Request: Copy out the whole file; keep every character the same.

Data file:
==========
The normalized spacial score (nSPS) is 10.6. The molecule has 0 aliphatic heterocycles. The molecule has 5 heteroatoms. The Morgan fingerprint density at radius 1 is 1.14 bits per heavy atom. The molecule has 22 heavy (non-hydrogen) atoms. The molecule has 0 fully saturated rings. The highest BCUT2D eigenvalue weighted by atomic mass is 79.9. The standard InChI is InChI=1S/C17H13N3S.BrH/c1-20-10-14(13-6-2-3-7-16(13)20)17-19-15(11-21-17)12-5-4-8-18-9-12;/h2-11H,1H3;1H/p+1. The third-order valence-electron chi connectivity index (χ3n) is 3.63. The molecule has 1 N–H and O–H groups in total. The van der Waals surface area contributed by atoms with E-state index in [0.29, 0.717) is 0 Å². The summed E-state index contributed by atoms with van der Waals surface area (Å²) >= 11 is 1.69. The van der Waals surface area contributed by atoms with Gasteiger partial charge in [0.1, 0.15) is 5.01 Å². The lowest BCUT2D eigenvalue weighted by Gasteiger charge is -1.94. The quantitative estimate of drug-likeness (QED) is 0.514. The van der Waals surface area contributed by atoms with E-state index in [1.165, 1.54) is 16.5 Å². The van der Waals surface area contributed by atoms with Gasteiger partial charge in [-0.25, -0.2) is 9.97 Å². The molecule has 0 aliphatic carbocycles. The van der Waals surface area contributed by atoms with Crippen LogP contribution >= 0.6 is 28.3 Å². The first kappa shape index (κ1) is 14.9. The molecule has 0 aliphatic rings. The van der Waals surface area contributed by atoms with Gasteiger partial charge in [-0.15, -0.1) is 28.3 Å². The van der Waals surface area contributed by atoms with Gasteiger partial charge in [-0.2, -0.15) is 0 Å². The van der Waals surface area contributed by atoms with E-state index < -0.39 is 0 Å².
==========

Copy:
The normalized spacial score (nSPS) is 10.6. The molecule has 0 aliphatic heterocycles. The molecule has 5 heteroatoms. The Morgan fingerprint density at radius 1 is 1.14 bits per heavy atom. The molecule has 22 heavy (non-hydrogen) atoms. The molecule has 0 fully saturated rings. The highest BCUT2D eigenvalue weighted by atomic mass is 79.9. The standard InChI is InChI=1S/C17H13N3S.BrH/c1-20-10-14(13-6-2-3-7-16(13)20)17-19-15(11-21-17)12-5-4-8-18-9-12;/h2-11H,1H3;1H/p+1. The third-order valence-electron chi connectivity index (χ3n) is 3.63. The molecule has 1 N–H and O–H groups in total. The van der Waals surface area contributed by atoms with E-state index in [0.29, 0.717) is 0 Å². The summed E-state index contributed by atoms with van der Waals surface area (Å²) >= 11 is 1.69. The van der Waals surface area contributed by atoms with Gasteiger partial charge in [0.1, 0.15) is 5.01 Å². The lowest BCUT2D eigenvalue weighted by Gasteiger charge is -1.94. The quantitative estimate of drug-likeness (QED) is 0.514. The van der Waals surface area contributed by atoms with E-state index in [1.165, 1.54) is 16.5 Å². The van der Waals surface area contributed by atoms with Gasteiger partial charge in [-0.25, -0.2) is 9.97 Å². The molecule has 0 aliphatic carbocycles. The van der Waals surface area contributed by atoms with Crippen LogP contribution >= 0.6 is 28.3 Å². The first kappa shape index (κ1) is 14.9. The molecule has 0 aliphatic rings. The van der Waals surface area contributed by atoms with Gasteiger partial charge in [-0.15, -0.1) is 28.3 Å². The van der Waals surface area contributed by atoms with Gasteiger partial charge in [-0.2, -0.15) is 0 Å². The van der Waals surface area contributed by atoms with E-state index < -0.39 is 0 Å².